Photo management is a tricky subject because everybody wants to tackle it a little bit differently. Some people organize everything into albums, some delete anything they don't want to keep, and some would rather skip managing photos altogether and leave everything sitting in a huge collection. The latest release of Google Photos includes some clues that show users will soon have the ability to add a new tool to their organizational belt: archiving photos. Read More
Remember when Adobe at least pretended it was making a "real" version of Photoshop for Android? That was nice. Now we have no less than four "Photoshop" apps - Photoshop Express, Photoshop Mix, Photoshop Sketch, and the new Photoshop Fix. Separating and dumbing down the program's functions into bite-sized mobile experiences makes a certain kind of sense, but as someone who's been using the desktop program for half his life, I can't help but be annoyed at the nebulous branding. Read More
Google bought photo editor Snapseed a little less than four years ago, and the developers have been steadily improving the app and adding new features since then. The latest version is 2.9, which started rolling out to new users yesterday and just hit the publicly-accessible Play Store a few hours ago. There's nothing mind-blowing in the updated version, but a handful of new features will make long-time users happy (and might get rid of one of the other photo apps you rely on concurrently). Read More
Prisma, a new photo app that's been quite popular over on iOS, was in beta on Android and then transitioned to a non-functional state before we could even report on it. But that's okay: it's out of beta now and on the Play Store. The app applies a series of "artistic" filters to users' photos, then allows them to share on Facebook, Instagram, or the other usual suspects via the Android share menu. Prisma is free and available on Android 4.1 and up. Read More
The latest update to Photos was fairly light on new features, but that's not always what makes an update interesting. Sometimes the most exciting part about a new release is seeing the ingredients that will make up the next great iteration. This update is packed with clues about new things in the pipeline including support for comments, a new screen to manage shots taken in burst mode, and a feature on shared albums that will suggest links to locations around the world.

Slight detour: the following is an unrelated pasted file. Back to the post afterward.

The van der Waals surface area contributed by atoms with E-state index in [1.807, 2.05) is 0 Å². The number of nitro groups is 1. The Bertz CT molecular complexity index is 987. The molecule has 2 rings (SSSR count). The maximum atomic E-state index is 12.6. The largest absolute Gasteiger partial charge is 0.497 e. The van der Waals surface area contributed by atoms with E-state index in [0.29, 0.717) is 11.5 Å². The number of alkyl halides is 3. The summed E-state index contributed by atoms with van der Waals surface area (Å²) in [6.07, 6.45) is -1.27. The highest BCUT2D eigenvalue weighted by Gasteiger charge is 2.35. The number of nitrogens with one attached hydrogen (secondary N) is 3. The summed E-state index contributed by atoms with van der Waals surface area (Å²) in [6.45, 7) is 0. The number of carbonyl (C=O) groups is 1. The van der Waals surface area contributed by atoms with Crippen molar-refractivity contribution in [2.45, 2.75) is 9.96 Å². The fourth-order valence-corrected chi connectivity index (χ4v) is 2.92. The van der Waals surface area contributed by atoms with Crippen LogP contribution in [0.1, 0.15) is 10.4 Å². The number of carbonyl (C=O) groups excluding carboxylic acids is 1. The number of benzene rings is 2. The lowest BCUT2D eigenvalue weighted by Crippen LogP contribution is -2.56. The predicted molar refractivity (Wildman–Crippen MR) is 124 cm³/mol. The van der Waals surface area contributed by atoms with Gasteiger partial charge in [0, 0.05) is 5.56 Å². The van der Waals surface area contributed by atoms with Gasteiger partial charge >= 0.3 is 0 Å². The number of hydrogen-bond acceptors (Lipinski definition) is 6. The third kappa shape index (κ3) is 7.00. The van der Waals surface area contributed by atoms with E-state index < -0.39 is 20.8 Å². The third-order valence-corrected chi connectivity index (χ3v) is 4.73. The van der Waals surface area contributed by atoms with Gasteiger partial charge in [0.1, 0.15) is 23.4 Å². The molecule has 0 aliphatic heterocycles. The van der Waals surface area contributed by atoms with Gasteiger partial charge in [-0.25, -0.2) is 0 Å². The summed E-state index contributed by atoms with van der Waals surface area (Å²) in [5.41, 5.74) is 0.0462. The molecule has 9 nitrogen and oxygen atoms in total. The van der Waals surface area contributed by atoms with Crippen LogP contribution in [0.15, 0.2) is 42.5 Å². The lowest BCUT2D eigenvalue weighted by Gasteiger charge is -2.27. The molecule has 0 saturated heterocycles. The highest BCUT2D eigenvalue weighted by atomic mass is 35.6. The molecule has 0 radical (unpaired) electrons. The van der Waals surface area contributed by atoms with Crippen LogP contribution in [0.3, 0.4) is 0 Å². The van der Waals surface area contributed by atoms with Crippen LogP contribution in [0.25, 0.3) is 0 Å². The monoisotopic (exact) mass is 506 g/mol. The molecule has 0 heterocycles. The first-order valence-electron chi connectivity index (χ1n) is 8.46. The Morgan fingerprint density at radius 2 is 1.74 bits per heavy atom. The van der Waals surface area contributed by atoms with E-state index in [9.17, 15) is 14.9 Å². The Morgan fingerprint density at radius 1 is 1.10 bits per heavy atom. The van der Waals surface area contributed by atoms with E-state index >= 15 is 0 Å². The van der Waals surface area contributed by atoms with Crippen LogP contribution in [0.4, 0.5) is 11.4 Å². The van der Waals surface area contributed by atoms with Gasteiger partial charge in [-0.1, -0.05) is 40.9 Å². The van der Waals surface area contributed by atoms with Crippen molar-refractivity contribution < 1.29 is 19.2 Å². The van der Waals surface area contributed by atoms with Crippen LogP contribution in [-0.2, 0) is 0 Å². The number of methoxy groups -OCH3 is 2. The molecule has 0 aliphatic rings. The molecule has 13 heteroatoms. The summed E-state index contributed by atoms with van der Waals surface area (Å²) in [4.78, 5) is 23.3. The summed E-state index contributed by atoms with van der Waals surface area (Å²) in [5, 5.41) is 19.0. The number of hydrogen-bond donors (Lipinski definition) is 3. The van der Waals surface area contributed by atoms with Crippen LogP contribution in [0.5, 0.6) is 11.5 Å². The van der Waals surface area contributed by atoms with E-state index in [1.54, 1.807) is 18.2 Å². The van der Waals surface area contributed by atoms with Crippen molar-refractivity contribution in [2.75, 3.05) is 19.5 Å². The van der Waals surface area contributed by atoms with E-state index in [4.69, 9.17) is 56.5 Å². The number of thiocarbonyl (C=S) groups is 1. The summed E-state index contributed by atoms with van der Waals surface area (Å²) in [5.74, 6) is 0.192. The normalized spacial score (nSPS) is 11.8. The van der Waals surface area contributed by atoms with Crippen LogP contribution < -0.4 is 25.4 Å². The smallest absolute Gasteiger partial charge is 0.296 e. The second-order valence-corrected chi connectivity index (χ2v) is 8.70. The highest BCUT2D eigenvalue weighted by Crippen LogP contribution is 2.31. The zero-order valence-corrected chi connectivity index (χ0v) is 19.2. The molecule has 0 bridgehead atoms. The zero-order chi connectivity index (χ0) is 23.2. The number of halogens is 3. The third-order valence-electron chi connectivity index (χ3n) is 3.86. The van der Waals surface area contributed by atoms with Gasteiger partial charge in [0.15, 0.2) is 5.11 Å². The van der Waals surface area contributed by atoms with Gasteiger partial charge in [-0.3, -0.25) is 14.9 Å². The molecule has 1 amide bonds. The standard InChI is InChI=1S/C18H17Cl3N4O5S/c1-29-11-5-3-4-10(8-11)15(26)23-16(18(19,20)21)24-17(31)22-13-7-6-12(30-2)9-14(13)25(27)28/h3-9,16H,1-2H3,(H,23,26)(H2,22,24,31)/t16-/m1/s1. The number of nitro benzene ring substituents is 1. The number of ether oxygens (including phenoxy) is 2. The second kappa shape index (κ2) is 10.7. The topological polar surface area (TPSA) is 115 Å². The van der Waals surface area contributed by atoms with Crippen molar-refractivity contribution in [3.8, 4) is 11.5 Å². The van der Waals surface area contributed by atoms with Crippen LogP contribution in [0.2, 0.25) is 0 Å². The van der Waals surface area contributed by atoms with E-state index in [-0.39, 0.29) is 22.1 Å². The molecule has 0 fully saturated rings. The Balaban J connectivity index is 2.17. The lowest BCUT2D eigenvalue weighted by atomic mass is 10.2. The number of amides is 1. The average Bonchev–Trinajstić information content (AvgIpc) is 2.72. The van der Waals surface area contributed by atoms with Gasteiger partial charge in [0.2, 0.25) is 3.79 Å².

Disclaimer: Teardowns are based on evidence found inside of apks (application packages) and are necessarily speculative and usually based on incomplete information.
Today has been pretty slow for updates, so far, but sometimes that's just how Google rolls. There is at least one notable feature from this morning's release of Photos v1.16, and it brings a neat little improvement to the built-in video player: fast forward and rewind buttons. There are also a couple of odd UI tweaks related to album sharing. A new bug also snuck into this version, so be wary. As always, we've got a link to the download at the bottom. Oh, and stay tuned for a teardown with even more stuff from this version.
Fast Forward and Rewind
The app may be called Photos, but it handles videos, as well. Read More
There's a surprisingly wide variety of content available for Google's dirt-cheap Cardboard VR system, but not many ways for end users to make use of it for their personal media. Enter Cardboard Camera, a new Google app that allows you to take a series of photos and automatically format them for the stereoscopic, 360-degree headset. (You don't need the headset to take the photos, but you'll need one to view the results in VR.) The app even records a little of the ambient sound in the area while you're taking all the necessary photos, so you can create a complete scene. Read More
Yahoo property Flickr doesn't have the most advanced Android app around, but it's slowly adding features from the popular website into its mobile interface. The recent upgrade from 3.0.3 to 3.1 brings a handful of changes, most notably the ability to share full albums directly from the app. You can now send initiations over Twitter, Facebook, Tumblr (of course), or old-fashioned email and text messages.
If you're an administrator on one of Flickr's photo groups, you can now invite other people to add their photos to the pool from within the app. You don't need to be an administrator to edit your own photos, which now include options for tags, safety level (for age filtering), and location from the standard information screen. Read More
The ladies and gents at Dropbox have big dreams - look no further than their recent expansion into email and photo gallery apps for evidence of that fact. And like any company with high aspirations, they're snapping up technology and the associated talent at a fast pace. In the last 18 months the company has bought e-readers, photo tools, and even a Craigslist-style marketplace. Today they've announced the acquisition of two more apps and the companies that make them.
Screenshot credit: Allyson Kazmucha, iMore.com.
The first, and probably the most pertinent to Dropbox's core service, is Loom. Read More